And that is exactly what CalMac has now done (although the £9m price tag for chartering a vessel for nine months that only cost £14.5m to build might raise some eyebrows).

So there's a lot riding on this charter.

If MV Alfred struggles with the routes, CMAL will be vindicated - but if it performs well, CMAL's procurement strategy over the past 16 years faces further questions.

And then there's the elephant in the room.

One of the reasons the vessels procured by CMAL are so big is because CalMac provides its crews with high-quality onboard accommodation, often taking up a whole deck level. MV Alfred also has crew cabins but they are more utilitarian.

Critics say having crews living on board is an antiquated system, dating back to the days of the Clyde puffers, the little steamships that once supplied the west coast and the Western Isles.

If they moved to a system of shore-based crewing as happens in other countries - they argue - these ships could operate with far smaller crews, and operate for longer hours. More ferries operating a more frequent service - thus solving the crisis of capacity in the network.

Some island representatives have also suggested that crews living on shore would be more family-friendly for mariners, and encourage younger families to settle in the islands.

It would also mean that CalMac ships could lose a deck level, reducing their "windage". In landlubber's language, that means they would be less susceptible to weather disruption.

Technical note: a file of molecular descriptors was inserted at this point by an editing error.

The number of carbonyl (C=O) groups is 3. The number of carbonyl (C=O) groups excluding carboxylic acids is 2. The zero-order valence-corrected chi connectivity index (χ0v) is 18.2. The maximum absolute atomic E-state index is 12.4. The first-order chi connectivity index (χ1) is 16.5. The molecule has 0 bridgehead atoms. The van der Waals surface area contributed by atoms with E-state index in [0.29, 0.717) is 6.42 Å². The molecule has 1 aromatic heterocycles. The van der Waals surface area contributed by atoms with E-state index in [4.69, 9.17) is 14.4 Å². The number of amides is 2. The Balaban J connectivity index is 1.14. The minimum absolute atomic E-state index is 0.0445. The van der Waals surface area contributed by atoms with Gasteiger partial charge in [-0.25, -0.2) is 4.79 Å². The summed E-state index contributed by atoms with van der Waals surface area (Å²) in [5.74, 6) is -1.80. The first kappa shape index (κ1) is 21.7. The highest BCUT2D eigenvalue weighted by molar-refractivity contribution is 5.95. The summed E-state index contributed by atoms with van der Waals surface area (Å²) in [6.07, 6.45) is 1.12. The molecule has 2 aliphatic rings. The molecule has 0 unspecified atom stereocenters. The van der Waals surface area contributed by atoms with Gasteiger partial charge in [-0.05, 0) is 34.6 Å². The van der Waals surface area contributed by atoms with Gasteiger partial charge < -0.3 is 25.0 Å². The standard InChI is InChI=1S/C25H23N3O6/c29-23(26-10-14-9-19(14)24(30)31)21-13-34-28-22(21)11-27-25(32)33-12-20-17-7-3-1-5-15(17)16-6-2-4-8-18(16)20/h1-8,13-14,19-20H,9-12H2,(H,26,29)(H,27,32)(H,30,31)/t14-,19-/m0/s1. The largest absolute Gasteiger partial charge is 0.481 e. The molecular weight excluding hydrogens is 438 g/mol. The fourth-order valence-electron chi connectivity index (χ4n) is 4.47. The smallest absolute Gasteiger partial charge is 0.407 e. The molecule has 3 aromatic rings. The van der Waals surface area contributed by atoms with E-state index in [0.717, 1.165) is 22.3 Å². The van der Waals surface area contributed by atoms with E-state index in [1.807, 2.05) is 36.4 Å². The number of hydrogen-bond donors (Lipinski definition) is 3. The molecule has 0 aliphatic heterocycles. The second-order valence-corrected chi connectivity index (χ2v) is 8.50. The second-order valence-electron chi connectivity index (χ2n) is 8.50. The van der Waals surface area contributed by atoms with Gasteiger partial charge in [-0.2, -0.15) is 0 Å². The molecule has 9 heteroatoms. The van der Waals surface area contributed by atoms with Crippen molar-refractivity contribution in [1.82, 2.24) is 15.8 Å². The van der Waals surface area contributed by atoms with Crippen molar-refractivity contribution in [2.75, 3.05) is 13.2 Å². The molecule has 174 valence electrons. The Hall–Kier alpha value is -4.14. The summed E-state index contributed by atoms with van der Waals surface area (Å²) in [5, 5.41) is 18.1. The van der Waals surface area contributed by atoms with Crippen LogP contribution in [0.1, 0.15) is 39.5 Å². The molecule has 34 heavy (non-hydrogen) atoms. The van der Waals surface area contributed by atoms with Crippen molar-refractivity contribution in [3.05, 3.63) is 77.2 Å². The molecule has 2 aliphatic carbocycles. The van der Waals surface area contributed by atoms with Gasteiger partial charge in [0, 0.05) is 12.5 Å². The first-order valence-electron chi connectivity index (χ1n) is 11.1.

The counter argument, advanced by CMAL and CalMac, is that its high-spec crew accommodation helps with recruitment and operational flexibility. If they need to divert because of bad weather it is not a problem.

And then there is the RMT. The union does what unions are meant to do - it champions the rights of seafarers, advancing their working conditions and wages. Anything perceived as undermining those would be resisted.

I suspect no-one at CMAL, CalMac or the Scottish government is spoiling for a fight with the RMT right now.

RMT regional organiser Gordon Martin says the cost of chartering MV Alfred is "outrageous" - but denies his union has a closed mind on catamarans.

"It could be the strategy - but it's been Transport Scotland who have always said catamarans aren't suitable," he told the BBC.

Back to the catamaran lobby - they say concerns about CalMac jobs are groundless.

"These ships are so much cheaper to produce, there would be no need to cut jobs," says Robert Buirds, a lifelong trade unionist who leads the Campaign to Save Inchgreen Dry Dock in Inverclyde.

"Scotland could afford more vessels, running more frequent services with smaller crews so the net impact on the workforce would be negligible."

And so the arguments have gone on and on in endless circles, except now there's a chance to put the issue to the test.

The performance of MV Alfred will be watched very closely in the coming months.

A catamaran operating on CalMac's west coast routes is a really big deal indeed.